Wisconsin State Journal on 1/20/14 and 12/21/13 ran stories about the Cross-Plains/Middleton cheating scandal where students were taking pictures of tests and distributing them. As a result, additional policies have been put into place to deter cheating such as taking cell phones during tests and changing questions on tests per class period.
In examining cheating, we need to look at the culture of school and how this behavior is established. Schools are institutions and large ones at that. As a result, the individuality of students is not highly valued. Unique talents and abilities are only relevant if one is a good athlete or good student.
Competence shame is described in The Secret Message of Shame: Pathways to Hope and Healing by Ronald and Patricia Potter-Efron. Competence shame comes about when a person feels compared to others in their abilities and intellect. Although a student may have other strengths, the pressure to perform and perform well become engrained. The student then lacks the ability to judge themselves based on his or her own merits but starts to base their worth based on how well they do in comparison to others.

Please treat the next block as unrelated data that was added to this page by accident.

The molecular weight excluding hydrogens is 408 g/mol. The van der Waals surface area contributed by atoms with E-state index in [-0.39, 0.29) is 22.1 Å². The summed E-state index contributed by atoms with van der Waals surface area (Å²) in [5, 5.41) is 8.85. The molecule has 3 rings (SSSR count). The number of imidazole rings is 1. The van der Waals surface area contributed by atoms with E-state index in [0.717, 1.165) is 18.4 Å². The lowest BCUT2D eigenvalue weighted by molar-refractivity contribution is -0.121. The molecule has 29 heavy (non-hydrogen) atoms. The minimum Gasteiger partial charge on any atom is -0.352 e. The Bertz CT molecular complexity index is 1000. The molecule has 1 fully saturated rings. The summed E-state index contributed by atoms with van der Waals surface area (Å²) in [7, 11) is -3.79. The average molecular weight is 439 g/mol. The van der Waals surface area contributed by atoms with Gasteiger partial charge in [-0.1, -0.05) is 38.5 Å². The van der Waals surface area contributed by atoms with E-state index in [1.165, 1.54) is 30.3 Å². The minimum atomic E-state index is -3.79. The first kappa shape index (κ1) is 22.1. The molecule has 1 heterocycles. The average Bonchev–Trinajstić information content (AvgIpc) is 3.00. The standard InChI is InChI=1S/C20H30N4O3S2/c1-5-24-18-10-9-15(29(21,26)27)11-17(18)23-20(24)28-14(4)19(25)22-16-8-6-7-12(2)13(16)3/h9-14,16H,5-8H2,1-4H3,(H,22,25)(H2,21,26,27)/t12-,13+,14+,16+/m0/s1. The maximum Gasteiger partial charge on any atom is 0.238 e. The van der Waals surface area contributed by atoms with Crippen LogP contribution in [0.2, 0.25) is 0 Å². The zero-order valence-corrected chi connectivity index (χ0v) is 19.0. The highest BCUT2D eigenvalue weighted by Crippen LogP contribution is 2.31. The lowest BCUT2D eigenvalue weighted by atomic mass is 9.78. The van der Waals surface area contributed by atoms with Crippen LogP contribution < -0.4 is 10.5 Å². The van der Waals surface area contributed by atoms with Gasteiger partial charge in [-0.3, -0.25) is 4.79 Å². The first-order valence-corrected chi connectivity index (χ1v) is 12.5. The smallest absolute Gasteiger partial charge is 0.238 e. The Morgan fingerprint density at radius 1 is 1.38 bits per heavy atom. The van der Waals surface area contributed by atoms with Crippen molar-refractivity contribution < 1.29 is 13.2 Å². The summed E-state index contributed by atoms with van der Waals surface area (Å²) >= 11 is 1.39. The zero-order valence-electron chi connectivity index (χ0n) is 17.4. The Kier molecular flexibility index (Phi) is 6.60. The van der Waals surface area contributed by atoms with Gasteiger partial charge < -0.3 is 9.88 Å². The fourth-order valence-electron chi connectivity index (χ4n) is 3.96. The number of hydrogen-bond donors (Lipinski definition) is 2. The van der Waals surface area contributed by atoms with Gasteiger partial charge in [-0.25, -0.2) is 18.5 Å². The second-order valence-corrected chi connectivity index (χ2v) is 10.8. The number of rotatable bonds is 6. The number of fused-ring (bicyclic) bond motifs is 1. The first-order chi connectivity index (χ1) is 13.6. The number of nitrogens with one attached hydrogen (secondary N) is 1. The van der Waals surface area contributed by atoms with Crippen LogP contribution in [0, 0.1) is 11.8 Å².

Developing shame resilience is at the heart of decreasing cheating and competence shame. Shame resilience can be found by 1) having a close network of supportive friends and family to whom performance is less important than learning from mistakes, 2) letting go of perfectionism as an ideal and honoring Brene' Brown's mantra, "I am imperfect and I am enough, 3) a culture of honoring all strengths and abilities rather than on just a few subjects, and 4) offering a learning center or tutoring center as part of the school day where students can go to enhance their learning opportunities.
I am hopeful that students are not individually blamed for what happened at this school and that we look at how our culture perpetuates competence shame and allows for mistakes, growth, and most of all imperfection.